It only makes sense that a novelist of such long tenure, one so preoccupied with the slippery nature of time, should actually write a novel on the subject of “prolepsis”—the anticipation of future events. Drabble uses the adjectival form of the word frequently in her new novel, beginning with the first sentence: “What she felt for those children, as she was to realize some years later, was a proleptic tenderness.” When one notices its insistent reuse, by a writer of such verbal precision, consulting the dictionary seems a good idea.
It turns out that prolepsis has several meanings, a cluster of meanings, some of them overlapping, which form a suggestive arrangement of ideas. As well as “anticipatory,” proleptic can also mean (in an apparent reversal of the first meaning) “anachronistic.” In rhetoric, prolepsis occurs when one preemptively raises objections to one’s own argument and then refutes them. Used in a medical context, it may refer to a series of “proleptic seizures,” in which the interval of time between each seizure becomes successively briefer.
It does seem that Drabble’s frequent use of “proleptic” to describe events and feelings in The Pure Gold Baby has been planted by her as a clue to what her novel is, thematically, brooding over. The narrator, and the main character whose story she is telling, her best friend Jess, wonder a lot about what they knew and when they knew it, and whether or not it would have made any difference if they had known earlier, or never learned, what they have come to know about their lives. Mostly, they find themselves looking back over the years to the 1970s, when Jess gave birth to her “pure gold baby,” Anna, who was born beautiful, blond, and sweet-natured—and, as became clear in the first few years of her life, mentally slow.
The children for whom Jess is said to have felt a “proleptic tenderness” were African; Jess was a student of anthropology conducting research in the 1960s when she encountered the curiously deformed “lobster-claw” children of a particular tribe where the genetic disposition, to what is called “ectrodactyly,” was pronounced. In Scotland, where this particular division and fusing of the fingers of the hand and the toes of the foot into “claws” is also genetically common, these children are called (in a dialect version of “clipped” and with reference to their supposed ancestor, Constable Bell) the “Cleppie Bells.” Images of the African children and the Cleppie Bells float through the pages of this novel, always invoked with affection. As Drabble carefully spells it out again: “They [the African children] were proleptic, but they were also prophetic.”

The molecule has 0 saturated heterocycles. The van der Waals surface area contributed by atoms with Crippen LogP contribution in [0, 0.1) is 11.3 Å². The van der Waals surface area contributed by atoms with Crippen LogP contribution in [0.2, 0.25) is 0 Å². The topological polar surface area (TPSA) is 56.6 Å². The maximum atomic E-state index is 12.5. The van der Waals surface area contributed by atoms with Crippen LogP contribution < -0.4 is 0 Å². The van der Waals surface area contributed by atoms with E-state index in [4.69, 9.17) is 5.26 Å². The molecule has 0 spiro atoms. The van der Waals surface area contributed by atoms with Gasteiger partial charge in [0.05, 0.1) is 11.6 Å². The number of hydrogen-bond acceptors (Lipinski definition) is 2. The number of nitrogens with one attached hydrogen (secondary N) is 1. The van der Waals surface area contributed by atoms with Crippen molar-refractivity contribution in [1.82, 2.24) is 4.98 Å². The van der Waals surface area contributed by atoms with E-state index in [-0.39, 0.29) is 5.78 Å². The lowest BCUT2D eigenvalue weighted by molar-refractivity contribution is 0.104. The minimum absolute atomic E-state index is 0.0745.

Jess’s daughter will not be born with this same problem of the body, but with an analogous problem of the mind; she will function, but with some difficulty; she will be beautiful, but different, and hampered. The care with which the narrator and Jess find themselves not naming Anna’s exact problem—the old labels of “handicapped” or “retarded” are avoided; but so are the newer labels of “differently abled” or “learning disabled”—contributes to a curious mood of baffled delicacy in the novel as a whole.
To name the child’s problem would be to restrict, to medicalize, to label the child herself. It would be to offer a proleptic version of her destiny—which Drabble is unwilling to do. It is a testament to the intensity and skill of Drabble’s writing that part of this novel’s suspense has to do with our waiting for definitions, diagnoses, and certainties that are never offered; and that part of our satisfaction lies in our acceptance that they cannot be.
The narrator, who is herself never named and who exhibits an intense, preoccupied attachment to her friend Jess (“Jess’s stories have become my stories and some of mine have become hers”), has her own children and husband and work but tells us only the bare minimum about all that, choosing instead to tell things from what she imagines to be Jess’s perspective—about Anna’s conception, birth, and upbringing to the present day.
There is no plot in the usual sense. There is story: Anna is born, Anna grows up. There is her mother’s parallel story: Jess has a baby; the baby is “pure gold” and a delight, but also a heavy burden, as gold can be; Jess worries that she will soon be too old to care for her daughter. And as I have suggested already, there is in addition the story of how much the narrator will, and will not, tell us about herself; and how much of what she tells us about Jess is from direct knowledge, and how much is speculation.
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